For the first time in thirty years, there is a new class of clouds.

Actually, there are 11 new cloud classifications, just added to the International Cloud Atlas, the recognized source on clouds in the meteorology community.

These clouds aren't exactly "new", as they have likely been around just as long as the more commonly known cumulus, cirrus, and stratus clouds. However, the increased use of personal technology like cellphone cameras have allowed the newly named clouds to be photographed and discussed more often, which led to the recent additions.

Here are a sampling of the new cloud classifications.  See if you recognize any and have seen them in the skies over South Jersey lately:

  • Asperitus: Wave-like clouds that appear to ripple across the sky
  • Murus: Formerly known as a "wall" cloud, usually observed during severe thunderstorms.  Extends from the base of a cumulonimbus cloud.
  • Cavum: Commonly called a "hole-punch" or "fall-streak" hole, a cavum is a circular hole in a blanket of altocumulus or cirrocumulus clouds.
  • Fluctus: Usually a short-lived series of structures typically on the top of clouds, in the form of curls or breaking waves. Called Kelvin-Helmholtz waves before this new cloud classification.
  • Volutus: Commonly referred to as a roll cloud, a volutus is a long, typically low, horizontal, detached, tube-shaped cloud, often appearing to roll slowly about a horizontal axis. Often comes in advance of thunderstorms or severe weather.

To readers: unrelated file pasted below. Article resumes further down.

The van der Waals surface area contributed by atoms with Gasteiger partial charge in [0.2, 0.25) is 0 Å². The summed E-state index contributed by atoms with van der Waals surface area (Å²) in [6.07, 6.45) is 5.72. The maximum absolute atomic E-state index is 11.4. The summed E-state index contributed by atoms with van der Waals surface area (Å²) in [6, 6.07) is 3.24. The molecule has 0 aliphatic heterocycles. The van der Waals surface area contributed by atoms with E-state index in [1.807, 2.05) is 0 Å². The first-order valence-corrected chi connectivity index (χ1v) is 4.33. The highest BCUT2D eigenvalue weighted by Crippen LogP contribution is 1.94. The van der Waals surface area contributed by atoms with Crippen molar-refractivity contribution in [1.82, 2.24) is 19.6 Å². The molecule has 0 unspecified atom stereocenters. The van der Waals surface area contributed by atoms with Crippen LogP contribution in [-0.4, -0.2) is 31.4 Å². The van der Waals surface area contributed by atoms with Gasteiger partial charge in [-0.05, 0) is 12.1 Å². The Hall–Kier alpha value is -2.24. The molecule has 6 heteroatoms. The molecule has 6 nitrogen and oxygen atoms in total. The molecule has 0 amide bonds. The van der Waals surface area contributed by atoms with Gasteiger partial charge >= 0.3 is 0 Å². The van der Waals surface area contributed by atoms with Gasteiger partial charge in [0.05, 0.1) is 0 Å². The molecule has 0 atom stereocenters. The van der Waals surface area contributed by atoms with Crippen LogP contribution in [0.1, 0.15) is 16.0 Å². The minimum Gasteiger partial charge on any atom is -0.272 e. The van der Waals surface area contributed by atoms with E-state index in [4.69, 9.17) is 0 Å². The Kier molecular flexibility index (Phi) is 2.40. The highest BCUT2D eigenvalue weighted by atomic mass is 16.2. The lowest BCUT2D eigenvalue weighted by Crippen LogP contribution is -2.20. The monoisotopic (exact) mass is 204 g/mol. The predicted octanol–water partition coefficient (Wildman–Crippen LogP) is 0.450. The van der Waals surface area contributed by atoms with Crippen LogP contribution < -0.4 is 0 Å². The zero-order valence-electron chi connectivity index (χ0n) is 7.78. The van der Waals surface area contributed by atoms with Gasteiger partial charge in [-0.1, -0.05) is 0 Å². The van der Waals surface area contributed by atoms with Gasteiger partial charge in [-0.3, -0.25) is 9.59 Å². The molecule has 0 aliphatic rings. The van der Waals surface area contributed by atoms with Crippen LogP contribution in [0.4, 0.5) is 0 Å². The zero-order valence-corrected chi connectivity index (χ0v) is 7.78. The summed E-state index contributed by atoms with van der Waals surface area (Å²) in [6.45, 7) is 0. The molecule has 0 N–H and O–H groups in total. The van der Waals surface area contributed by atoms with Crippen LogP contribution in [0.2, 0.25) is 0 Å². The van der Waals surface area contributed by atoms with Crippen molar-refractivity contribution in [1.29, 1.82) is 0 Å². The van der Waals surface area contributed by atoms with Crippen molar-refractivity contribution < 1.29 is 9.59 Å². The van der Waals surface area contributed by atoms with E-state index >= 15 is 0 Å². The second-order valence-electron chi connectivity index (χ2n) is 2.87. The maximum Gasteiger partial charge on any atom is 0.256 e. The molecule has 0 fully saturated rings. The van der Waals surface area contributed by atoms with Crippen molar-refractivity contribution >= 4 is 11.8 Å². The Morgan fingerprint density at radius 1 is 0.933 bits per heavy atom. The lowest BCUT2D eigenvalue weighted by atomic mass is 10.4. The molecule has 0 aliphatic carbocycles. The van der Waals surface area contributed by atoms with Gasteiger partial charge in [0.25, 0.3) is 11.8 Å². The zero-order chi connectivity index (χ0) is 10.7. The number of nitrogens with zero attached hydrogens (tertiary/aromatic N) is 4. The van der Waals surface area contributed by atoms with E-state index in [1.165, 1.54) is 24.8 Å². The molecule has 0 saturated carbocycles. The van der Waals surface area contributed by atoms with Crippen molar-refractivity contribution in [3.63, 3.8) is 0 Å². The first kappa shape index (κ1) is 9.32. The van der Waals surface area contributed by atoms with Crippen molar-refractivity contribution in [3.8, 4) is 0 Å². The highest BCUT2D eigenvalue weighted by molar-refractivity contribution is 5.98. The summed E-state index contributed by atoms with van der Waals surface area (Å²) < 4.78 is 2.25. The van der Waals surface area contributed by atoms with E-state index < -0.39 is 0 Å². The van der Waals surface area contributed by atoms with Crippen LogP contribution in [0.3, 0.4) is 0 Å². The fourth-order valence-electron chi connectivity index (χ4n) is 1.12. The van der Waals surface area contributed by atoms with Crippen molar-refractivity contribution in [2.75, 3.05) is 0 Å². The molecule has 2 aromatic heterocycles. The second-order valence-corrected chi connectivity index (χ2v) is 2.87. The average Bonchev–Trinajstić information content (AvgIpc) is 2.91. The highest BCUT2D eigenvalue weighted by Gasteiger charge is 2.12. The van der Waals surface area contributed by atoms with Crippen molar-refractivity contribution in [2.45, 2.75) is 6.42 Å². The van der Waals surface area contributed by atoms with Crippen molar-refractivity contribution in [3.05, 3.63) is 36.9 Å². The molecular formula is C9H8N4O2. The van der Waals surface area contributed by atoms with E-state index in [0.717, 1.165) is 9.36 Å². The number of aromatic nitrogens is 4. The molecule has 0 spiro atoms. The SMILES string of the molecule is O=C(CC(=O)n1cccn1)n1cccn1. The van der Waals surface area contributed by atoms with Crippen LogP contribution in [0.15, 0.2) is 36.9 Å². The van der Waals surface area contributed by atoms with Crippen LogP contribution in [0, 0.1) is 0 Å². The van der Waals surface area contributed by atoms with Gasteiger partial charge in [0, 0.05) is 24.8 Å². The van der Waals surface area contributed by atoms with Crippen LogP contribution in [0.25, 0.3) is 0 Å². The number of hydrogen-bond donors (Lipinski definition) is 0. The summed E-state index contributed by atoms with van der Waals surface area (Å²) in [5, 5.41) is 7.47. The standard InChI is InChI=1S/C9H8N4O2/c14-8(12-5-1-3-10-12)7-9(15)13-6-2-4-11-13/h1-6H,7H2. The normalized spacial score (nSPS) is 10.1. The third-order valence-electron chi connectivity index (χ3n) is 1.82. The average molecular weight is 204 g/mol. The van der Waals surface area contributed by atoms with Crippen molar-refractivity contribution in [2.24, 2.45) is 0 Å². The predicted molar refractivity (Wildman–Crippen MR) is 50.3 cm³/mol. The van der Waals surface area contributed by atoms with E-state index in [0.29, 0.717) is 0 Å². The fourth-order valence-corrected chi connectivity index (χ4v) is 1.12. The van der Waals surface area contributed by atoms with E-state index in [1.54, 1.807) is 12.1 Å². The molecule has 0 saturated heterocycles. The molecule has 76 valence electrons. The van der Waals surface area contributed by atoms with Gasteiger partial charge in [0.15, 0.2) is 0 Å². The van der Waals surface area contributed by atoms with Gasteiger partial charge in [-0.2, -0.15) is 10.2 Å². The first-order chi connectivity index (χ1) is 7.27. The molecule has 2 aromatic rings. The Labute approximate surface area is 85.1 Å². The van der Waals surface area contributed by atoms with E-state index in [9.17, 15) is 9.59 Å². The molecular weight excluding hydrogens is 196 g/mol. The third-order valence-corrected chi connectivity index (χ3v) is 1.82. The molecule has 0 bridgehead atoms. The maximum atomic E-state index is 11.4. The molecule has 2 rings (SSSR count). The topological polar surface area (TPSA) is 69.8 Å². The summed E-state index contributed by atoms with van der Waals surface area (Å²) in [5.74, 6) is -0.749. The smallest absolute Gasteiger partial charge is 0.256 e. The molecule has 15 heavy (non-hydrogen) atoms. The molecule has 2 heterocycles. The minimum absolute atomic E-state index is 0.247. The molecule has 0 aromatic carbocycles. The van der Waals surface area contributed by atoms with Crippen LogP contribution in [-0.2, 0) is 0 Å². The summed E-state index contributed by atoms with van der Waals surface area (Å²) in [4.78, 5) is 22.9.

• Homogenitus: You may know them as contrails, or cirrus clouds that result from the exhaust of airplanes flying overhead. 
  • Homomutatus: If contrails persist for awhile while under the influence of strong upper winds, they can grow and spread out over a larger portion of sky, and undergo internal transformation such that the cloud eventually takes on the appearance of more natural cirri-form clouds. 
  • Silvagenitus: Clouds that form over a forest as a result of evaporation from the moisture over the tree canopy.
  • Flammagenitus: Also known as a pyrocumulus cloud or fire cloud, is a dense cumuliform cloud associated with fire or volcanic eruption that may produce dry lightning (lightning without rain).
  • Cataractagenitus: Clouds that may develop locally in the vicinity of large waterfalls as a consequence of water broken up into spray by the falls.
  • Flumen: Well-known to tornado chasers, this cloud will now have the Latin name flumen. Chasers call it a "beaver's tail," owing to its shape and placement within a severe thunderstorm.

The International Cloud Atlas was first created in 1896 and has been a resource of cloud types and photos that has helped train meteorologists for decades.

For a look at all possible cloud types, you can visit the International Cloud Atlas here.

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